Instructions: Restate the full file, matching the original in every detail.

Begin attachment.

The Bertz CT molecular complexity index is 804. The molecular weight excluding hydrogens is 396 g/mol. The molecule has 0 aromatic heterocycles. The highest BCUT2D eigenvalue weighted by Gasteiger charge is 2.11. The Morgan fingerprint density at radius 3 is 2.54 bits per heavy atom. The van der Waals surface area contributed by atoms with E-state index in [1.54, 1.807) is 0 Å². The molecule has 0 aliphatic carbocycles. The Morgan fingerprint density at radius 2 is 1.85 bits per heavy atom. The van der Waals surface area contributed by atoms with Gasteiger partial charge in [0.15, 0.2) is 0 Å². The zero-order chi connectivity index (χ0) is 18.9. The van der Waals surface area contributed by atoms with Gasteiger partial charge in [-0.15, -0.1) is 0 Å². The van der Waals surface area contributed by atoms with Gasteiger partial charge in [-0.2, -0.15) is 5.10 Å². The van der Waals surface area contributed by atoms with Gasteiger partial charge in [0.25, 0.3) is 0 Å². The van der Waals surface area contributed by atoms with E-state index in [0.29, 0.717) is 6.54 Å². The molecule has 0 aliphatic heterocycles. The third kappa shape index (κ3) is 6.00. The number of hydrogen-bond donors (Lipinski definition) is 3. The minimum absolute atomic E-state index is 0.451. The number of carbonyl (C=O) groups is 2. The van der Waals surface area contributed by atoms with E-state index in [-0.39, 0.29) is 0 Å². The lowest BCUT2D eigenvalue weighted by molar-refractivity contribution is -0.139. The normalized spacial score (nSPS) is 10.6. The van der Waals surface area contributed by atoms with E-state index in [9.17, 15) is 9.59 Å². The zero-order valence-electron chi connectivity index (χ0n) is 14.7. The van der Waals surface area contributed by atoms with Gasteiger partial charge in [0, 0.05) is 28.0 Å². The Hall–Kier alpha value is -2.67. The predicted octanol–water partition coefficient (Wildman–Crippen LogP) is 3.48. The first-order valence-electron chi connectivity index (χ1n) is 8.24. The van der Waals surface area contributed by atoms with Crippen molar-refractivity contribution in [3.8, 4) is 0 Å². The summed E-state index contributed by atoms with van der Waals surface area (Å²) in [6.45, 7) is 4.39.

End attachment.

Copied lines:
The Bertz CT molecular complexity index is 804. The molecular weight excluding hydrogens is 396 g/mol. The molecule has 0 aromatic heterocycles. The highest BCUT2D eigenvalue weighted by Gasteiger charge is 2.11. The Morgan fingerprint density at radius 3 is 2.54 bits per heavy atom. The van der Waals surface area contributed by atoms with E-state index in [1.54, 1.807) is 0 Å². The molecule has 0 aliphatic carbocycles. The Morgan fingerprint density at radius 2 is 1.85 bits per heavy atom. The van der Waals surface area contributed by atoms with Gasteiger partial charge in [0.15, 0.2) is 0 Å². The zero-order chi connectivity index (χ0) is 18.9. The van der Waals surface area contributed by atoms with Gasteiger partial charge in [-0.15, -0.1) is 0 Å². The van der Waals surface area contributed by atoms with Gasteiger partial charge in [-0.2, -0.15) is 5.10 Å². The van der Waals surface area contributed by atoms with Gasteiger partial charge in [0.25, 0.3) is 0 Å². The van der Waals surface area contributed by atoms with E-state index in [0.29, 0.717) is 6.54 Å². The molecule has 0 aliphatic heterocycles. The third kappa shape index (κ3) is 6.00. The number of hydrogen-bond donors (Lipinski definition) is 3. The minimum absolute atomic E-state index is 0.451. The number of carbonyl (C=O) groups is 2. The van der Waals surface area contributed by atoms with E-state index in [-0.39, 0.29) is 0 Å². The lowest BCUT2D eigenvalue weighted by molar-refractivity contribution is -0.139. The normalized spacial score (nSPS) is 10.6. The van der Waals surface area contributed by atoms with E-state index in [9.17, 15) is 9.59 Å². The zero-order valence-electron chi connectivity index (χ0n) is 14.7. The van der Waals surface area contributed by atoms with Gasteiger partial charge in [0, 0.05) is 28.0 Å². The Hall–Kier alpha value is -2.67. The predicted octanol–water partition coefficient (Wildman–Crippen LogP) is 3.48. The first-order valence-electron chi connectivity index (χ1n) is 8.24. The van der Waals surface area contributed by atoms with Crippen molar-refractivity contribution in [3.8, 4) is 0 Å². The summed E-state index contributed by atoms with van der Waals surface area (Å²) in [6.45, 7) is 4.39.